Keeping these developments in mind, NESRC and the Department of Political Science, Dibrugarh University, organised a two-day workshop that was aimed at four outcomes:

  • Expand on the ongoing interest in ecology, conservation, and arising inequities in the region (Northeast India) with an eye on experiences across the country;
  • Discuss the changes in agricultural practices and agrarian structures that might be accelerating encounters between humans and non-domesticated animals in the region with experiences from other parts of the country;
  • Initiate an interactive map of infrastructure development that induce waterrelated disastersfloods, water logging, mudslides, landslides—for both humans and animals in the region with an eye on experiences in other parts of the country;
  • Understand advocacy and evolving environmental law in India, especially in the last three decades with a focus on their impact in Northeast India.
Photo: Dolly Kikon

Our invited guests: Kesang Tshomo (National Organic Flagship Program, Government of Bhutan), Dolly Phukon (Professor, Department of Political Science, Dibrugarh University), Nitin Sethi (Media Lead, National Foundation for India), Aniket Aga (Associate Professor of Environmental Studies, Ashoka University), Walter Fernandes (Director, North Eastern Social Research Centre), Kaustubh Deka (Assistant Professor, Department of Political Science, Dibrugarh University), Mirza Zulfiqur Rahman (Programme Coordinator, Heinrich Böll Foundation), Bibhuti Lahkar (Head, Asian Elephant Research and Conservation, Aaranyak), Premila Bordoloi (Assistant Professor, Assam Agricultural University), Samir Bordoloi (Secretary General, Spread NE), and Chandan Kumar Sharma (Professor, Department of Sociology, Tezpur University).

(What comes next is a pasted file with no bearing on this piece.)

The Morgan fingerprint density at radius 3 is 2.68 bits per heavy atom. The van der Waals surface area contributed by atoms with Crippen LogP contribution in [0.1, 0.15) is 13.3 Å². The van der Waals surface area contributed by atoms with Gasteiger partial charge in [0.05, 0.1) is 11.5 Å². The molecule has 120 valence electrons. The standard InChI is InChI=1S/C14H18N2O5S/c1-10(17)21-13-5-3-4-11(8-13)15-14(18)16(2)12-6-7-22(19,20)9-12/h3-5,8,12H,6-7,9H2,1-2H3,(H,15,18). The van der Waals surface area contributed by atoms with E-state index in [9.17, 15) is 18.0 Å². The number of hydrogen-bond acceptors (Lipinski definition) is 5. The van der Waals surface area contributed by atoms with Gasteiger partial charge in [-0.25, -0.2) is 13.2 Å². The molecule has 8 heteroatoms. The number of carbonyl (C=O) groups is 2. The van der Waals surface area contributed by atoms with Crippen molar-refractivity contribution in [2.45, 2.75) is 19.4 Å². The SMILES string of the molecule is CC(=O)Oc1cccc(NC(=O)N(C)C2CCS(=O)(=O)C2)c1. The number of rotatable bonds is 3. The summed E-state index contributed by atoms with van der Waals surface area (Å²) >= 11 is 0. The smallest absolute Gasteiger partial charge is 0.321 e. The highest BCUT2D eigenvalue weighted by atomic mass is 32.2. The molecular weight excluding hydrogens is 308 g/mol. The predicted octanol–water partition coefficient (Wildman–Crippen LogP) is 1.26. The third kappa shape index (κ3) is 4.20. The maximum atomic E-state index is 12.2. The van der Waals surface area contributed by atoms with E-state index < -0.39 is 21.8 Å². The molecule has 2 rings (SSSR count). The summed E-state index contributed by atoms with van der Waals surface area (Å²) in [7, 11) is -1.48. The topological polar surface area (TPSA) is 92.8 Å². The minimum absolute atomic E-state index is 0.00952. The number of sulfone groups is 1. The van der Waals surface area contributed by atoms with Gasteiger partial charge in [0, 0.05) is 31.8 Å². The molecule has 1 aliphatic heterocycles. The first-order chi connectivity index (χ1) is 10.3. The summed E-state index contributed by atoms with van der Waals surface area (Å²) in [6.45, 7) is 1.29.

Our invited participants: Dixita Deka, Amrita Pritam Gogoi, Deboleena Sengupta, Namita Brahma, Abhishruti Sarma, Dimum Pertin, Sayan Deori, Trishita Shandliya, Meenal Tula, and Shradha T K Lama.

Northeast India release of Genetically Modified Democracy (2021), Orient Blackswan.


Strawberry Farms: Adopting New Crops in Northeast India

The inherent curiosity of the human mind to explore, experiment, and try out new food is at the core of our human societies. In the last few years, there has been a strawberry boom in Northeast India. Started by individual farmers, the surge in demand for this red dotted tangy-sweet fruit has received the attention of government departments as well. There are ongoing interventions and workshops by state horticultural departments and scientists as this new crop occupies a special place in the Northeast palate. It is true that strawberry farms are simultaneously keeping entrepreneurs, traders, and scientists busy in Northeast India. The emerging farms and niche market for this fruit in the eastern Himalayan region highlight a changing pattern of crop selection, food choices, and livelihood opportunities.
Read more:

Seminar papers

Meenal Tula. (2022, December 14). ‘Thinking with Millets: The Future of Jhum Agriculture in Northeast India.’ Dibrugarh University.

Dolly Kikon. (2023, February 17). ‘Guns to Grains: Food Sovereignty in Northeast India.’ Yale University.